Jonathan Naito, Department of English – Academic Year
The first professional production of Samuel Beckett’s Waiting for Godot to employ African American actors was staged in 1957. My book project takes this short-lived production as its point of departure for the exploration of two subjects: Beckett’s famously difficult play and African American performance. In doing so, A Black Godot demonstrates the rarely acknowledged relevance of this play to black performance in the United States, by analyzing the original text, telling the story of this production, situating the production within the careers of the four principal actors (Earle Hyman, Mantan Moreland, Rex Ingram, and Geoffrey Holder), and considering each of their careers within the larger context of African American performance in the middle decades of the twentieth century (roughly 1930 to 1980).

Margaret Ojala, Department of Art and Art History – Academic Year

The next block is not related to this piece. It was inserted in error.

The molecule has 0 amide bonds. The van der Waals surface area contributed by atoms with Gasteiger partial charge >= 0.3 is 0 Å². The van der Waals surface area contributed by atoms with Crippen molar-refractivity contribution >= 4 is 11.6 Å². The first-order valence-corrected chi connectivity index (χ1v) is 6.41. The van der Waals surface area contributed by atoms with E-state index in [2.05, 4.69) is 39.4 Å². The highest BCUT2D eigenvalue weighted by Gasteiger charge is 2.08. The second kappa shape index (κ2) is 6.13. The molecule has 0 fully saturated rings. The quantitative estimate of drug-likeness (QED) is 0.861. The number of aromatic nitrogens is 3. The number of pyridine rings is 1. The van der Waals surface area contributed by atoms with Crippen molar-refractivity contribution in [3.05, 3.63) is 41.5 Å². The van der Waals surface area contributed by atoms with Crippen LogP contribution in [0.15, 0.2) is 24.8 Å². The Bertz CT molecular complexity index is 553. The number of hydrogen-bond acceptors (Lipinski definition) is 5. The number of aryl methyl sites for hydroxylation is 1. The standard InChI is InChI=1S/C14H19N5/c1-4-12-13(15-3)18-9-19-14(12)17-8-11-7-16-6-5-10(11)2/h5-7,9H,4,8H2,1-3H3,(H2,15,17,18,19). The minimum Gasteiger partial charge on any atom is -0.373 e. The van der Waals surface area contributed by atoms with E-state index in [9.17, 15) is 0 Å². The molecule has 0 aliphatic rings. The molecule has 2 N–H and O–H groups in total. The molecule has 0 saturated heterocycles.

I am applying for a full-year sabbatical to work on three projects.

The first is to make a new body of landscape photographs for exhibition in 2017-18. I will do research on bogs and photograph bogs in northern Minnesota, fens in Canada, Scotland, and possible Finland. I will explore an ambiguous spatial illusion in my photographs to blur the boundaries between viewer and image.

The second project is two-fold: to work with the book as a form for my artwork and to develop a course called Book Work for the Department of Art and Art History.

The third project is to prepare to co-lead a study-travel program, “Hiking Scotland’s Islands” in May 2017. I will read philosophies of walking and literature related to walking, research artists who incorporate walking into their work, and learn more about the history, culture, and ecology of Scotland’s highlands and islands.

Diana Postlethwaite, Department of English – Semester I